Monday, June 2, 2014

The Fishing Trip, Part Three

“Huh… that looked like a dolphin’s tail. Are dolphins out here?” David asked himself. Another slam rocked the boat, this time from the aft of the ship. Cursing, he ran towards the back, next to the dangling Hammerhead and looked overboard. The engine’s propellers were back here, and if some playful dolphin knocked those out, they wouldn’t be going anywhere! The water around the propellers churned with activity, fish hopping out of the water into the air as fast as they could, before falling back into the cold water to hop out once more. A whole school of Bluefin were doing this near the aft of the ship, which suffered another slam, followed by a wrenching of metal that made David want to scream out in frustration.

Bobbing up partially amidst the Bluefin was the propeller, slowly drifting away from the boat as if something was pulling it. The school followed the propeller, sinking with it into the briny deep slowly but surely until neither the school nor the propeller were visible.
“Damn it!” David cursed, punching the dangling shark once in the gills, before wiping off his scraped up hand. “What else can go wrong?”
“David! David, come down here fast!” Kate called up from below deck, her tone panicked.
“Great, now what…?” David turned and moved into the control room, headed downstairs into the section of the ship designed for comfort. Turning the corner on the stairs, he was greeted with a sight he had not been prepared to see.
Wobbling slightly and pale as a sheet, with half-finished stitching poking out from gauze packed teeth marks, Eric was standing, his arms braced against the top bunks, partially holding himself up, partially keeping balance. He had a faraway look in his eyes, and a line of drool going down one cheek. Behind him both Kate and Elsa were cowering, staring at his back in open disgust.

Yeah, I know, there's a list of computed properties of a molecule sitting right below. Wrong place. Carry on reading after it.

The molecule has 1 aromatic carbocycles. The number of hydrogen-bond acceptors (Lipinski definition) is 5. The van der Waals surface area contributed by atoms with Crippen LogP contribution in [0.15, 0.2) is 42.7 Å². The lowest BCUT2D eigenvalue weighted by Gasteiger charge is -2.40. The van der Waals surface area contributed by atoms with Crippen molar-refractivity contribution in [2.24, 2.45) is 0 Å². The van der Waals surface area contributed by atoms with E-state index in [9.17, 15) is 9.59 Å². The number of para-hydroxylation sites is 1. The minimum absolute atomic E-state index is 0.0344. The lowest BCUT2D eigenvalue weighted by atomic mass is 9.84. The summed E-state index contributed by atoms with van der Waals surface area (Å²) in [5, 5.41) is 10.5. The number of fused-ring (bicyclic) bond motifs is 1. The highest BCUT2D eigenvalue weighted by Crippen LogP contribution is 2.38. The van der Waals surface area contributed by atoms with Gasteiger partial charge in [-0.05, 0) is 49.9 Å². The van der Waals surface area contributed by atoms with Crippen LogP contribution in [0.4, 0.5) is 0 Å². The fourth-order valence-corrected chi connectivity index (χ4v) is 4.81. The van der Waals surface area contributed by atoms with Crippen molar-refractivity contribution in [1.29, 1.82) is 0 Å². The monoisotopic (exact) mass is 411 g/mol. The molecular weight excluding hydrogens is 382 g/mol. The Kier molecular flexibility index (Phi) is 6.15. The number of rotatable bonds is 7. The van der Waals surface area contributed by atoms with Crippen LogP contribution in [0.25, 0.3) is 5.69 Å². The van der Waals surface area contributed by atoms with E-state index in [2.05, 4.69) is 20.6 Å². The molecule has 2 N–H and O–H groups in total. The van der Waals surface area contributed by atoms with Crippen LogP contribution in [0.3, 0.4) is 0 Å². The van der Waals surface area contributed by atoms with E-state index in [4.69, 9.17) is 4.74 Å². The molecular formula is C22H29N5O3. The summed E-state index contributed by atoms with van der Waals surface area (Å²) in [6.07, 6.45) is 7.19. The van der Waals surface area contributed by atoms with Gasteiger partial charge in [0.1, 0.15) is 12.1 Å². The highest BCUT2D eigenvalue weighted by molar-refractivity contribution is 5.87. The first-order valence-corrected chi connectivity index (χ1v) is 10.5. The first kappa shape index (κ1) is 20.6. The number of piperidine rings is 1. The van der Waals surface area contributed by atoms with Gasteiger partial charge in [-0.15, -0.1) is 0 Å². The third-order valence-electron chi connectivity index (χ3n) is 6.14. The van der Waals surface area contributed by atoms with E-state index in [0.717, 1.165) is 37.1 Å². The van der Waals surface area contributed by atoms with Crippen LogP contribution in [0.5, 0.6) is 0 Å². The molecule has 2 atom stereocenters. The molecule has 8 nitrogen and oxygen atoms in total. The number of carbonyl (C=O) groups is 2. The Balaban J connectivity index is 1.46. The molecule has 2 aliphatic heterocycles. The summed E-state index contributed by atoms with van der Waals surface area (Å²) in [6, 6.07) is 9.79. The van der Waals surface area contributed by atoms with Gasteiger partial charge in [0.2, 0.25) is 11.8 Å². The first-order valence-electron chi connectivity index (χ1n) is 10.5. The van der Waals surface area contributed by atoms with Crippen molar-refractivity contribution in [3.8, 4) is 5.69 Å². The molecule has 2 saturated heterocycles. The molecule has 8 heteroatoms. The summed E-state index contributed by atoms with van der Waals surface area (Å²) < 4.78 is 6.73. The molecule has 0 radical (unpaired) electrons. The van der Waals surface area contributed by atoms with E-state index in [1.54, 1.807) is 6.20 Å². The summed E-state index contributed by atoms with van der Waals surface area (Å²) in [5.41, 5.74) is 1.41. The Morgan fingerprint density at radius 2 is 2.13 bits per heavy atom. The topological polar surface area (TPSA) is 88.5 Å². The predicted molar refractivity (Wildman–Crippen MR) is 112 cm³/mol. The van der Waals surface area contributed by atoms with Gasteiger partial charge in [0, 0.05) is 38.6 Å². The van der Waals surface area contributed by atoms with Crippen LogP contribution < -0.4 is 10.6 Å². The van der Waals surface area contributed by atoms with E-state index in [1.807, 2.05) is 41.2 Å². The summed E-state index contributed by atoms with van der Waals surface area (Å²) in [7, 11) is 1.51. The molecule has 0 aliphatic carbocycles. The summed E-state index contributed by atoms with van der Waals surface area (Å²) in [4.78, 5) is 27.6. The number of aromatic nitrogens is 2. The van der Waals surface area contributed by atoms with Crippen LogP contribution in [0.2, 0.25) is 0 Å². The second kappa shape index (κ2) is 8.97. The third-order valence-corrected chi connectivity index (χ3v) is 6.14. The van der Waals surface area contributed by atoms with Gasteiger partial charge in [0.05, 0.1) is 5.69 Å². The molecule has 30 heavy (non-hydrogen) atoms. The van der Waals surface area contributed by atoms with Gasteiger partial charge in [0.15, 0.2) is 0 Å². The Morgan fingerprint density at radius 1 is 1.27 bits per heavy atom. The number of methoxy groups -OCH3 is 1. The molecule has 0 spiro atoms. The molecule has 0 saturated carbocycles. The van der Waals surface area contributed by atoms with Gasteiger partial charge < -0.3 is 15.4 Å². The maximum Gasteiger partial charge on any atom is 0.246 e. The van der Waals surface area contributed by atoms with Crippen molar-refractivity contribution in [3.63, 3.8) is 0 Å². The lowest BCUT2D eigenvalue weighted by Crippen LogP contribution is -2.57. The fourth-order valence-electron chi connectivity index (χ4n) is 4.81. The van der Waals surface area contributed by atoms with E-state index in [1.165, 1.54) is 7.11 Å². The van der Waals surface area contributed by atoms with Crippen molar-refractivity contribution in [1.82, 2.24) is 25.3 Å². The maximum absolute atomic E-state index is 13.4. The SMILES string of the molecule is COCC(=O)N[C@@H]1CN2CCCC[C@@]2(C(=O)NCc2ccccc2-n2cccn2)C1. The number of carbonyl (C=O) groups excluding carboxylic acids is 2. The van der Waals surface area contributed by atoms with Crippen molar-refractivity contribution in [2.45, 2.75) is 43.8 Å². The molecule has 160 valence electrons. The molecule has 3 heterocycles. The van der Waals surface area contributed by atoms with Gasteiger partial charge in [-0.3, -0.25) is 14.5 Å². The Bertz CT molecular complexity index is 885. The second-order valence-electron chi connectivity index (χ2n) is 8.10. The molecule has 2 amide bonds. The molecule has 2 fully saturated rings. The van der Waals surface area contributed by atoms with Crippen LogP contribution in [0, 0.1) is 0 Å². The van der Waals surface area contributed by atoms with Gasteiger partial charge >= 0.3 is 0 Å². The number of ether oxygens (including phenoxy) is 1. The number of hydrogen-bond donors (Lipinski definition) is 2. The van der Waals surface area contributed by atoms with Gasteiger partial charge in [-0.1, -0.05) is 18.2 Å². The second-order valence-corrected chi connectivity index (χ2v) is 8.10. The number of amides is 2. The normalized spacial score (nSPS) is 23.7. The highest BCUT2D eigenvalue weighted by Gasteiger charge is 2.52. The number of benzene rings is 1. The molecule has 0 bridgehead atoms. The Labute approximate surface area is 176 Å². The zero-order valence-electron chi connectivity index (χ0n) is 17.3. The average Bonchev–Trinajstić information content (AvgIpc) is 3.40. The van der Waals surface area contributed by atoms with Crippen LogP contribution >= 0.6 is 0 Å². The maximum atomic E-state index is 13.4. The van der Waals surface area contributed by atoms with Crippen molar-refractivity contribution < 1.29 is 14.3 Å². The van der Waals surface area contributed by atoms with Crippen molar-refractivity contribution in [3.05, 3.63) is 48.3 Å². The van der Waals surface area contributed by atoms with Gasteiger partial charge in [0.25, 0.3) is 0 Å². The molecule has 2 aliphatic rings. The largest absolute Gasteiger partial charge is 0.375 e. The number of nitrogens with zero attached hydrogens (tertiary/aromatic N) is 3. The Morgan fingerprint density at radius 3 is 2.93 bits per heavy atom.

“Erik… are you okay?” David asked warily, holding out a hand in case the man lashed out.
“Need to get out of here… need to get outta open waters…” He murmured drunkenly.
“Bud, you’re in no condition to sail this ship here anywhere, and we need you to get some rest now, do you understand?”
“No… need to… get the ship out of… open water,” Eric stumbled forward, falling to the ground, revealing his back.
Apparently Kate had been busy sewing up the wounds on his back when he’d woken up and started fighting to get free. According to Kate (as they heaved Eric back into the towel lined cot) Erik had panicked and elbowed her aside, saying they needed to get away, get out of open water. The man had ripped open most of his stitching on his back and undone what she’d performed there as well. Now that he was unconscious again, Kate was busy, rapidly sewing up the many teeth marks while Elsa pinned him down by straddling the back of his waist, resting on his butt.
David, after giving Kate a quick kiss and a once over to make sure she was okay, decided to go up and tend the cooking fish, half of which was partially burned now. Using Eric’s survival knife, he cut the Red Snapper into strips of fatty meat, placing them on a paper plate to bring downstairs. The boat jostled once more, causing him to stumble and almost drop lunch. Looking to the side, he could see the formation of dark clouds in the distance.